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Re: [gNewSense-users] Strange find behavior

From: Chris F.A. Johnson
Subject: Re: [gNewSense-users] Strange find behavior
Date: Fri, 30 Mar 2007 13:25:19 -0400 (EDT)

On Fri, 30 Mar 2007, Matthew Flaschen wrote:

Chris F.A. Johnson wrote:
   The basename command is executed and the result is placed  on the
   command line. What you are running is:

find -name "*.c" -exec echo {} \;

Thank you.  I should have figured that out.

   Why don't you want to use a script? That's the logical way to do it.

If I made a full-out script myself, I'll have to remake it everywhere I

   Why? Write one script that works everywhere.

 However, I figured out how to work 'rename' (man rename), which is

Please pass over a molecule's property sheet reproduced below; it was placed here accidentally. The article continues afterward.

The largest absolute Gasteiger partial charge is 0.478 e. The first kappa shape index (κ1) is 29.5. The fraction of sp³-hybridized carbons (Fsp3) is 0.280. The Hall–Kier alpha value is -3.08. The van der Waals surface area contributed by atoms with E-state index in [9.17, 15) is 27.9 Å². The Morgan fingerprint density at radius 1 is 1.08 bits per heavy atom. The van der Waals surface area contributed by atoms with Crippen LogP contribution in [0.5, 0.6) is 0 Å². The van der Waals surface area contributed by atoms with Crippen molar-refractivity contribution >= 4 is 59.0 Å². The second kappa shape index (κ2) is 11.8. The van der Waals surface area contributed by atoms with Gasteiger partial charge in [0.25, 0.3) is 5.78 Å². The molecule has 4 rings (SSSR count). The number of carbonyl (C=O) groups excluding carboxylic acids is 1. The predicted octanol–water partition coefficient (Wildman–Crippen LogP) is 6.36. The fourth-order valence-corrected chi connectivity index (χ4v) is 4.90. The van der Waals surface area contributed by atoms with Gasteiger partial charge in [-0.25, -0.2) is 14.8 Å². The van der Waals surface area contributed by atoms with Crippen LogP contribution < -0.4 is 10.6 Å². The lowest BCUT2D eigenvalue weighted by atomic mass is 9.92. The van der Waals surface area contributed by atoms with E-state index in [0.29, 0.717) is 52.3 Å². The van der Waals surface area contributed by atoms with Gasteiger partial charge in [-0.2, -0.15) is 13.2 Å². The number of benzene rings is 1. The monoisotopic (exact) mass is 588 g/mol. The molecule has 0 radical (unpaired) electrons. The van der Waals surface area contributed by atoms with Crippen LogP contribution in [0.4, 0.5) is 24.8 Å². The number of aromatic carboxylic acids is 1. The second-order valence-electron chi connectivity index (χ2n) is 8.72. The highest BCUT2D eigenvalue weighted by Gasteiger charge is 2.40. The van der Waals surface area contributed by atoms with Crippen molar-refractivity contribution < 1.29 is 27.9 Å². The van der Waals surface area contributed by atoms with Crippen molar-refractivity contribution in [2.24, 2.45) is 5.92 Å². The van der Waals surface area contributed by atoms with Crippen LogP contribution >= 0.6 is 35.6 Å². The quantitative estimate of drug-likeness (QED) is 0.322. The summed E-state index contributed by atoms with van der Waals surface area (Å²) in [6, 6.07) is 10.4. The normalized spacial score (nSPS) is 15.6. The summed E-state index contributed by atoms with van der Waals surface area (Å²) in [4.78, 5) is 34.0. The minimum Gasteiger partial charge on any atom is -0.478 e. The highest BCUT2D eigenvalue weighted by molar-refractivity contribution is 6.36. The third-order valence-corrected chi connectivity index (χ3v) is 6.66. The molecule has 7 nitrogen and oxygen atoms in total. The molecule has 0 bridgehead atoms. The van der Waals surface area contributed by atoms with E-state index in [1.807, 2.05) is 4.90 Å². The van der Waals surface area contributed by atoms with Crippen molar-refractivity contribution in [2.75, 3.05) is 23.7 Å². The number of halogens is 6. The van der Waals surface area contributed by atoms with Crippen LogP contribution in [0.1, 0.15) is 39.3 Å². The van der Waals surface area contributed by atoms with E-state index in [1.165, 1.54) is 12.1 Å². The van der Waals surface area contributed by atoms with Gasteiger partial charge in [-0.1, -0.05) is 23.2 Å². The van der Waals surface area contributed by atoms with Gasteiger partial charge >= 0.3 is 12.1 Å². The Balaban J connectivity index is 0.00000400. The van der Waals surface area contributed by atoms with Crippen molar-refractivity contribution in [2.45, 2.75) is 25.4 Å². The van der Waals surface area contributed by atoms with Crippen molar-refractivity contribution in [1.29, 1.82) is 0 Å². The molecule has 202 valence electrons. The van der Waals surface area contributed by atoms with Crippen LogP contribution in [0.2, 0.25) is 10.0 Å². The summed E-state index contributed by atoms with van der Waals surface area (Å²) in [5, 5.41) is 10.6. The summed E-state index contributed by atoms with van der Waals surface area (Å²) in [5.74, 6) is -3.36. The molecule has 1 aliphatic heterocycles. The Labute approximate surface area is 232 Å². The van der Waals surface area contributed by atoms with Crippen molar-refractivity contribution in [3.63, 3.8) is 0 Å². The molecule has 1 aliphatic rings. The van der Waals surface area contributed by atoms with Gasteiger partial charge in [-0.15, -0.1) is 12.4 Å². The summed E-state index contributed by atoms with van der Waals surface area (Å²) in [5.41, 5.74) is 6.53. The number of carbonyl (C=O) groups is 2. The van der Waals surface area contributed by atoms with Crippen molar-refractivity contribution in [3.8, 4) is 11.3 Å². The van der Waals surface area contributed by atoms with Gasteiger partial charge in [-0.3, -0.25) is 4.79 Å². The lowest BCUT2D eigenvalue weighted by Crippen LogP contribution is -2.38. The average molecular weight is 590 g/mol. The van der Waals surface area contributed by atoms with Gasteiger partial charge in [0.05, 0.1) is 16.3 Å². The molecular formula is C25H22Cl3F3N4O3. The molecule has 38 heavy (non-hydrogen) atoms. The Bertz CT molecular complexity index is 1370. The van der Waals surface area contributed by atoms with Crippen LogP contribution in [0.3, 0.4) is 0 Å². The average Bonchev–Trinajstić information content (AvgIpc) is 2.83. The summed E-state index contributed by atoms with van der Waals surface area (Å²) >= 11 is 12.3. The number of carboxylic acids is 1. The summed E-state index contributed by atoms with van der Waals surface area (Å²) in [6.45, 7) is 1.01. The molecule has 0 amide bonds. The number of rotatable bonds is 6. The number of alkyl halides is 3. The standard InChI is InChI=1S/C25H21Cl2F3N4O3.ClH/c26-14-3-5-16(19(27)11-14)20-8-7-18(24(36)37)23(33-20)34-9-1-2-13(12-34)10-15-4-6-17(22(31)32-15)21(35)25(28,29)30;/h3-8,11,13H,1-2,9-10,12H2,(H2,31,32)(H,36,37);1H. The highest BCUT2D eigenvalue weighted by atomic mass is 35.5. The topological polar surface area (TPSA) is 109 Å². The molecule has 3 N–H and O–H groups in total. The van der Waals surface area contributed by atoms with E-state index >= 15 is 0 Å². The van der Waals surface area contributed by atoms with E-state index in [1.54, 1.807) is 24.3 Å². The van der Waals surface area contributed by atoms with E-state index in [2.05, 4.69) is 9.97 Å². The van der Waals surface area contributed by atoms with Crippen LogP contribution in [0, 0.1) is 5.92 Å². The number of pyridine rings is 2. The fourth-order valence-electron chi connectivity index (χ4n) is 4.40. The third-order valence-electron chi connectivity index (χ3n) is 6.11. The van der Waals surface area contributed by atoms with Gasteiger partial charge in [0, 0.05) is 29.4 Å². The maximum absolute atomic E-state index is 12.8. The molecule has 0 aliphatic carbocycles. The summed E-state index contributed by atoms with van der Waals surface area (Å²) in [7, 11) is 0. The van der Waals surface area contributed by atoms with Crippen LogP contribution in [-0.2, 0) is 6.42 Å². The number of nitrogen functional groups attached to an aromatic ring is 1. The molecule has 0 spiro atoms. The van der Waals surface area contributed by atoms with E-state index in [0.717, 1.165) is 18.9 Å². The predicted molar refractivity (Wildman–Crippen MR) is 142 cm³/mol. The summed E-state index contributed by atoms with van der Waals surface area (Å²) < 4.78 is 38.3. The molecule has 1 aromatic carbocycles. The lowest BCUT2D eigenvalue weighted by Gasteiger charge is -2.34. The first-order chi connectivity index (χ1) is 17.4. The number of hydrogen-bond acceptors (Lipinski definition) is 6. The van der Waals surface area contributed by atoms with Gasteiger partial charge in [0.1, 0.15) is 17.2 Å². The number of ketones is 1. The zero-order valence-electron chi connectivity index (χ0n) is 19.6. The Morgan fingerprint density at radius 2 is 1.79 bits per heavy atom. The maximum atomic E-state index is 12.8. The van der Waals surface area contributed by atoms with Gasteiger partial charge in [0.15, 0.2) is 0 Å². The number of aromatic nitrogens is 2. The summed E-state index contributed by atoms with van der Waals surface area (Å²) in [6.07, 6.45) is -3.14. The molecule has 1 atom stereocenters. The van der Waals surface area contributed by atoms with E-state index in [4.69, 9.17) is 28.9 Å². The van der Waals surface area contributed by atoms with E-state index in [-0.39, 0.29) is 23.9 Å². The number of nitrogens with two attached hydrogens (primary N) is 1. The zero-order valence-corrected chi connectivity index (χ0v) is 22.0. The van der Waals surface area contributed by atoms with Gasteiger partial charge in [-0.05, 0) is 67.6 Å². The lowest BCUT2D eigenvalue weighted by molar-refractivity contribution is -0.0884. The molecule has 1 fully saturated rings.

apparently a simple Perl script designed for this.

   There are at least two different versions of rename. They use
   different syntax, so what you use in one place might not work in

   I have heard that the perl version is unreliable.

 It won't be everywhere, but it's worth knowing.

Everywhere else, I'll use:

for f in $(ls *.cpp); do mv $f $(basename $f .cpp).c ; done

Not too hard.

   But wrong. It will fail if any filenames contain spaces or other
   pathological characters, partly because of the unnecessary ls, and
   because you didn't quote the variables. It's probably not an issue
   in this case, but it could bite you when you use the same script
   in slightly different circumstances.

   Also, you don't need basename; it's an external command (i.e.,
   slow) which the shell replaces with built-in parameter expansion.

for f in *.cpp
   mv "$f" "${f%.cpp}.c"

   Chris F.A. Johnson                      <>
   ========= Do not reply to the From: address; use Reply-To: ========
   Shell Scripting Recipes: A Problem-Solution Approach (2005, Apress)

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